Why secrecy over Libertas funding?
THIS is my fifth attempt to get some coverage from the Irish media on the subject of the campaign waged by Libertas to defeat the Lisbon Treaty referendum and, in particular, on the subject of where they got their funding from.
Libertas leader Declan Ganley has a moral obligation, if not a legal obligation, to divulge the sources of his €1m-plus campaign.
I admit I do not fully understand the Irish laws governing financial contributions to candidates for public office or money given to promote a position on a political referendum. However, when one gives money to a political cause one is not just supporting a candidate or cause, one is buying influence.
I have asked Gerry Adams and Mary Lou McDonald where Mr Ganley got the finance from to promote his 'No' position.
Both of them said: "Why do you not ask Mr Ganley?"
I cannot locate Mr Ganley, or any member of Libertas, to ask this simple question which should only require a simple answer.
Just as a citizen has the absolute right to give money to a candidate or a cause to further a political position, so there is a moral and ethical obligation on that candidate to divulge the sources of all of his (or her) financial contributions.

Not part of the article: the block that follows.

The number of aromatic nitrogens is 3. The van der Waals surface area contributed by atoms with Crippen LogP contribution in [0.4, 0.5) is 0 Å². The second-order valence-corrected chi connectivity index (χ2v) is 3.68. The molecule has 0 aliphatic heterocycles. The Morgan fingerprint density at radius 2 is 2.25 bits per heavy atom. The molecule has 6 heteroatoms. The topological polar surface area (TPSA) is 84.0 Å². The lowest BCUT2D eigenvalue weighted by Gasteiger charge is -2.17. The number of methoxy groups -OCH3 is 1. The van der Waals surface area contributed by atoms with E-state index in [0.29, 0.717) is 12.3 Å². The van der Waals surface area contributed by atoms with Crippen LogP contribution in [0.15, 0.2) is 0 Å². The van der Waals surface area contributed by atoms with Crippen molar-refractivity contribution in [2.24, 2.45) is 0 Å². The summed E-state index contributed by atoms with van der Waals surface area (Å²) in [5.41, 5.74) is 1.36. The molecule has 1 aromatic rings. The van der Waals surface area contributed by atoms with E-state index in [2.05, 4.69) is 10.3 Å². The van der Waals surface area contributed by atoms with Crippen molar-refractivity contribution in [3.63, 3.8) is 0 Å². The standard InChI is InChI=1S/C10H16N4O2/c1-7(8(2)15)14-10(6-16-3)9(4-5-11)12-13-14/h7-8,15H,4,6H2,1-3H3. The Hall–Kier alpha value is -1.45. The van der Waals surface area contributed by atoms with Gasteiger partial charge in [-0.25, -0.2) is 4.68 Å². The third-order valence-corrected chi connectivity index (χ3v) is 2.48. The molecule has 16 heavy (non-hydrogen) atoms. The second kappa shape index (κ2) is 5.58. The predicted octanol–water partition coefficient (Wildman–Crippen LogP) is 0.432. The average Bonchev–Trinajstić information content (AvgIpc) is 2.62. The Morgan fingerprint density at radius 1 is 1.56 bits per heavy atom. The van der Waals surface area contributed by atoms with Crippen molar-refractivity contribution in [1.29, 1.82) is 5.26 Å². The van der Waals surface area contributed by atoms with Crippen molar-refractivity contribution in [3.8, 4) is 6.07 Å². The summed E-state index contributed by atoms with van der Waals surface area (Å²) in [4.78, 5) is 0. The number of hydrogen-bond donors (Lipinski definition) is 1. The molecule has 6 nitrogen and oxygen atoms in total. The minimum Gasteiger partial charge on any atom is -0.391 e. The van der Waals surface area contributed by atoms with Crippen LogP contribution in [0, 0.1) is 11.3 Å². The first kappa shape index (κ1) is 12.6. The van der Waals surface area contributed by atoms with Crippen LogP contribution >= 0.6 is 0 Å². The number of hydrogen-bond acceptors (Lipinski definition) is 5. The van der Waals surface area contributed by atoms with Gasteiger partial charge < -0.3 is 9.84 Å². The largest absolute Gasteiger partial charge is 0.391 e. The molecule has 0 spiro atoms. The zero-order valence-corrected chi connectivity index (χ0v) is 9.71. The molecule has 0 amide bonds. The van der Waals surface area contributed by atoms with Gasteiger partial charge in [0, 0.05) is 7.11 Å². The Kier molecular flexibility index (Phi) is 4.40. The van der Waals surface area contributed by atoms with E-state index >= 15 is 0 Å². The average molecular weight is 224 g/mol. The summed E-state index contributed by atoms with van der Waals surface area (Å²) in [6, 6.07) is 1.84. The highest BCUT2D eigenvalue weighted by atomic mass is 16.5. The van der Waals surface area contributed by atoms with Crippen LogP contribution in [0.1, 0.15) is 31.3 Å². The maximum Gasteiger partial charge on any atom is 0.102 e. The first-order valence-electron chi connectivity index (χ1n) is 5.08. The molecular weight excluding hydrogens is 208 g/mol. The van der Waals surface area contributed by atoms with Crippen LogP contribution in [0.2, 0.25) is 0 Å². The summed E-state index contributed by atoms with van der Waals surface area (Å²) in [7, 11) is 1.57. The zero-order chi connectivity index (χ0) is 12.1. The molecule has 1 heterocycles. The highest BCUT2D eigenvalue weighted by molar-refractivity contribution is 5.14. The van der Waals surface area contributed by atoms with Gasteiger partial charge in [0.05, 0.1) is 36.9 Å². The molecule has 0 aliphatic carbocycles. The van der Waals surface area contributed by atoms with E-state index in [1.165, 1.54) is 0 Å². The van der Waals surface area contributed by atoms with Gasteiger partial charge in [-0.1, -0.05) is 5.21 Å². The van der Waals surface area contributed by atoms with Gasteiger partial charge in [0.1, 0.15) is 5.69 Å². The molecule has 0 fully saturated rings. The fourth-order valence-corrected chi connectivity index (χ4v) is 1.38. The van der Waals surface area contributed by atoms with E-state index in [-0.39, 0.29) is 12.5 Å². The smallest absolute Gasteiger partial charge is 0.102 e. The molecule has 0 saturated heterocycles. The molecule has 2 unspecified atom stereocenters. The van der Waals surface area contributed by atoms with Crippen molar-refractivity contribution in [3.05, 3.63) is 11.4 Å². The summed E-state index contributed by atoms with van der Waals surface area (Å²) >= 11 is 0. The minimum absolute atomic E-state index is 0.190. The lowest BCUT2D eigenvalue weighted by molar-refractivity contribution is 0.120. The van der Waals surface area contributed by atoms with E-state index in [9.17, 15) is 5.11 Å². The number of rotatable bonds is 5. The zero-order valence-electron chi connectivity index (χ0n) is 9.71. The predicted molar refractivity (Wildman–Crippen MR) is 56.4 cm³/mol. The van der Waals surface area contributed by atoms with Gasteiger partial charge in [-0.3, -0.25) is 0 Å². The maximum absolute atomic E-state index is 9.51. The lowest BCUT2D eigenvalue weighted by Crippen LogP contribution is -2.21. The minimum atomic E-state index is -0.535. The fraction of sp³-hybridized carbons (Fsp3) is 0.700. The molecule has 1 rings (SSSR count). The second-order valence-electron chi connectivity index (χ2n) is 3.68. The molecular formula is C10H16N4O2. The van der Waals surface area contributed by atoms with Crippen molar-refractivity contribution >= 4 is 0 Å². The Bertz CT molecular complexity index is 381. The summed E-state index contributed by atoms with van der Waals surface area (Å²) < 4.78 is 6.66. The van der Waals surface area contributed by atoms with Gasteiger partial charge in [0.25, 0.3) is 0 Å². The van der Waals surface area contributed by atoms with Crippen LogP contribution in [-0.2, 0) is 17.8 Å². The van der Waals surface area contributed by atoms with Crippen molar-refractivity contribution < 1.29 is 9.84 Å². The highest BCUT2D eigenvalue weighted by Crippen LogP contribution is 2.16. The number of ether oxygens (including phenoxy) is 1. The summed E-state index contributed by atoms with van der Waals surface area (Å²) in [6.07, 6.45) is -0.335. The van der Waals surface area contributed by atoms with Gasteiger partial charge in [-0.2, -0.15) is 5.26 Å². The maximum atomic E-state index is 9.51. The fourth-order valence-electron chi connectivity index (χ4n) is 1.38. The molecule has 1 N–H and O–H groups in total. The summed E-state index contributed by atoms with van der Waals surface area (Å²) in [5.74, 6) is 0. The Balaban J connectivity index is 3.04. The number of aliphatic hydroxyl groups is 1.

It should be required by law that all financial contributions in excess of €100 be divulged at least seven days ahead of an election, so the citizenry can make a more educated decision about how they will vote.
I believe the Irish public are entitled to know where the funding for the campaign waged by Libertas came from.
'Feminist' bias against Palin
I NOTE that you continue your biased reporting on Sarah Palin and the US election. James Downey's article today (Irish Independent, September 6) is simply an uncritical collection of Democratic talking points unworthy of comment.